Professor David Craik and Dr Richard Clark from the Institute for Molecular Bioscience have received $218,275 from the National Health and Medical Research Council (NHMRC) to aid in translating their research into a product available for Australians to use.
Studies on the molecule they have developed have shown that it is effective in relieving neuropathic pain in animals.
“Neuropathic pain is one of the most severe forms of chronic pain, and very difficult to treat,” Dr Clark said.
“Regular pain occurs when the nervous system is stimulated by, for example, an injury, whereas neuropathic pain occurs when the nervous system itself is damaged.”
“Current treatments in neuropathic pain only provide meaningful relief for one in three patients, and all of the current market-leading drugs have serious side effects, as well as taking up to three weeks to begin to take effect.”
Peptides (small proteins) from cone snail venom have attracted recent attention from scientists, as they can target receptors with a high degree of accuracy, thus eliminating severe side effects.
But peptides also degrade rapidly in the body. Professor Craik and Dr Clark have overcome this problem by engineering a circular peptide, using a circular protein backbone discovered by Professor Craik and found in plants such as violets.
The NHMRC Development grant will allow the researchers to further test their molecule to fully establish its therapeutic potential.
“Successful outcomes from this project will provide additional confirmation of the suitability of our molecule as a treatment for neuropathic pain,” Dr Clark said.
“Armed with these data, we will be able to secure a commercial partner and develop this molecule into a tablet for sufferers of chronic pain.”
One step closer to reality
20.04.2018 | Max-Planck-Institut für Entwicklungsbiologie
The dark side of cichlid fish: from cannibal to caregiver
20.04.2018 | Veterinärmedizinische Universität Wien
University of Connecticut researchers have created a biodegradable composite made of silk fibers that can be used to repair broken load-bearing bones without the complications sometimes presented by other materials.
Repairing major load-bearing bones such as those in the leg can be a long and uncomfortable process.
Study published in the journal ACS Applied Materials & Interfaces is the outcome of an international effort that included teams from Dresden and Berlin in Germany, and the US.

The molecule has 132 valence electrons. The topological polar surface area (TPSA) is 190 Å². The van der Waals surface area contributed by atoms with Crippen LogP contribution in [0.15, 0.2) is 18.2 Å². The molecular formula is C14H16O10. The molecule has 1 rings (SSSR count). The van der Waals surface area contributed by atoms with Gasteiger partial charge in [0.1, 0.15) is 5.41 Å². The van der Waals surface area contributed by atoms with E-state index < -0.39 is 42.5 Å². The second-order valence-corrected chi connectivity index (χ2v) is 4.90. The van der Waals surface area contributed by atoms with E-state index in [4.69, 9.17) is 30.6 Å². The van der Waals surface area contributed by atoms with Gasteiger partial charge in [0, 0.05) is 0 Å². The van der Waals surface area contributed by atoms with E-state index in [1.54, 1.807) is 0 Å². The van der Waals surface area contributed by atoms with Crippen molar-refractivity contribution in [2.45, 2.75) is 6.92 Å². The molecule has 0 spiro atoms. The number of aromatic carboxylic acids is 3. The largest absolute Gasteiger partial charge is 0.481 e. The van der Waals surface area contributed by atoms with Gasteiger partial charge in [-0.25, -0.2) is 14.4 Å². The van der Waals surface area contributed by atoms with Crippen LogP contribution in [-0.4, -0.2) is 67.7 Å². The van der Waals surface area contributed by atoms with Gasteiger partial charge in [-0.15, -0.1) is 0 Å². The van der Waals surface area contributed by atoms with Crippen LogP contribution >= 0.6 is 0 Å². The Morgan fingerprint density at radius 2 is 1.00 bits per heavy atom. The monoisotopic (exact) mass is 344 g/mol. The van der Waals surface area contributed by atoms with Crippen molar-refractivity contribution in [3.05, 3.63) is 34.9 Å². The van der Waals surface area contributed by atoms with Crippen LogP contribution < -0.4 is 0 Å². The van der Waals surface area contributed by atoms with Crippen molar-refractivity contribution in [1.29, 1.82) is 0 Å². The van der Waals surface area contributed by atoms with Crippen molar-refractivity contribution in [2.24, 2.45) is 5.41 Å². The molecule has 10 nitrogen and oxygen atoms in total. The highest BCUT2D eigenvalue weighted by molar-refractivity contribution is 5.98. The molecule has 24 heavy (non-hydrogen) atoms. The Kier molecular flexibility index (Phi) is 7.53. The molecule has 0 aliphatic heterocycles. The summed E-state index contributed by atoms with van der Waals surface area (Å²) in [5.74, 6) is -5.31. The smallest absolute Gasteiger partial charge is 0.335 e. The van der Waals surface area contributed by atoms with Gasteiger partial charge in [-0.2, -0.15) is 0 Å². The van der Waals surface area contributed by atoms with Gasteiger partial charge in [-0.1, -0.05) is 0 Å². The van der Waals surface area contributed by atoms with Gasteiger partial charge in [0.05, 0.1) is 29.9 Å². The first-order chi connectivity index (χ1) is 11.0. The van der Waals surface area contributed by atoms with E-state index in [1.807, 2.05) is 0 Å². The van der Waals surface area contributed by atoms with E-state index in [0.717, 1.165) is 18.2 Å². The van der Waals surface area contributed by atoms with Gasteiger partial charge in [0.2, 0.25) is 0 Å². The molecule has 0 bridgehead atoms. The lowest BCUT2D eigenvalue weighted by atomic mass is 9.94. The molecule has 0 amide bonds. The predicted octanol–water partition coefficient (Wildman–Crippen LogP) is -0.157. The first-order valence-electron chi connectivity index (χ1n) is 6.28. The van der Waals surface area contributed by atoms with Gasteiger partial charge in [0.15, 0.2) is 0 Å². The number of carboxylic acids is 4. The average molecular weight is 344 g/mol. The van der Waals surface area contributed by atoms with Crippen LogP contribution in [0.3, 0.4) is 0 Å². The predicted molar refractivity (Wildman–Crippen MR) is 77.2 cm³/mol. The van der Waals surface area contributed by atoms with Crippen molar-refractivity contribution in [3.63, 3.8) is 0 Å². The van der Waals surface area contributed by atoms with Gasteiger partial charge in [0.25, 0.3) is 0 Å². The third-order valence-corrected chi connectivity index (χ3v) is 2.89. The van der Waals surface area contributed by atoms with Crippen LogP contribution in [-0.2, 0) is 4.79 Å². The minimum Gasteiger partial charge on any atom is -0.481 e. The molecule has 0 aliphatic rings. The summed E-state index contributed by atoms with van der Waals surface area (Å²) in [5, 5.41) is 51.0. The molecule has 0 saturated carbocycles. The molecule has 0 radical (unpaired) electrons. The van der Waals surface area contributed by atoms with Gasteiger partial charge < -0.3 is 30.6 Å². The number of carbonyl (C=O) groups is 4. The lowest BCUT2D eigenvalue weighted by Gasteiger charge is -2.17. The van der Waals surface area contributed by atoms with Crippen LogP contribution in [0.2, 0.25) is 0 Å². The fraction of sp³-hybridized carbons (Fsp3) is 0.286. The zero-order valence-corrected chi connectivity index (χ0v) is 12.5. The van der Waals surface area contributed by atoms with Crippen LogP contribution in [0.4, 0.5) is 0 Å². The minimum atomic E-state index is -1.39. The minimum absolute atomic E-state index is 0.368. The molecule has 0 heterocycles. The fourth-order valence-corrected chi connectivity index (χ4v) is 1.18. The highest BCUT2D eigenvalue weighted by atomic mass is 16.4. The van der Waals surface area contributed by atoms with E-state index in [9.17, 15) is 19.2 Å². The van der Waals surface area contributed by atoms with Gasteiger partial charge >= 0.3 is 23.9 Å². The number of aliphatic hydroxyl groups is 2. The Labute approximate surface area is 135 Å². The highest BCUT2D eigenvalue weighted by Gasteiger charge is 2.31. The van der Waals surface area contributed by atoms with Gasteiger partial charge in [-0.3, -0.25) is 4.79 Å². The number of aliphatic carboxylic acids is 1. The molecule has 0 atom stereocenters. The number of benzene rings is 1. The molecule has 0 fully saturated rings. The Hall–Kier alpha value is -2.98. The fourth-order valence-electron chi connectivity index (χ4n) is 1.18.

Scientists at the Helmholtz-Zentrum Dresden-Rossendorf (HZDR) together with colleagues from the Helmholtz-Zentrum Berlin (HZB) and the University of Virginia...
Novel highly efficient and brilliant gamma-ray source: Based on model calculations, physicists of the Max PIanck Institute for Nuclear Physics in Heidelberg propose a novel method for an efficient high-brilliance gamma-ray source. A giant collimated gamma-ray pulse is generated from the interaction of a dense ultra-relativistic electron beam with a thin solid conductor. Energetic gamma-rays are copiously produced as the electron beam splits into filaments while propagating across the conductor. The resulting gamma-ray energy and flux enable novel experiments in nuclear and fundamental physics.
The typical wavelength of light interacting with an object of the microcosm scales with the size of this object. For atoms, this ranges from visible light to...
Stable joint cartilage can be produced from adult stem cells originating from bone marrow. This is made possible by inducing specific molecular processes occurring during embryonic cartilage formation, as researchers from the University and University Hospital of Basel report in the scientific journal PNAS.
Certain mesenchymal stem/stromal cells from the bone marrow of adults are considered extremely promising for skeletal tissue regeneration. These adult stem...
In the fight against cancer, scientists are developing new drugs to hit tumor cells at so far unused weak points. Such a “sore spot” is the protein complex...
13.04.2018 | Event News
12.04.2018 | Event News
09.04.2018 | Event News
20.04.2018 | Physics and Astronomy
20.04.2018 | Interdisciplinary Research
20.04.2018 | Physics and Astronomy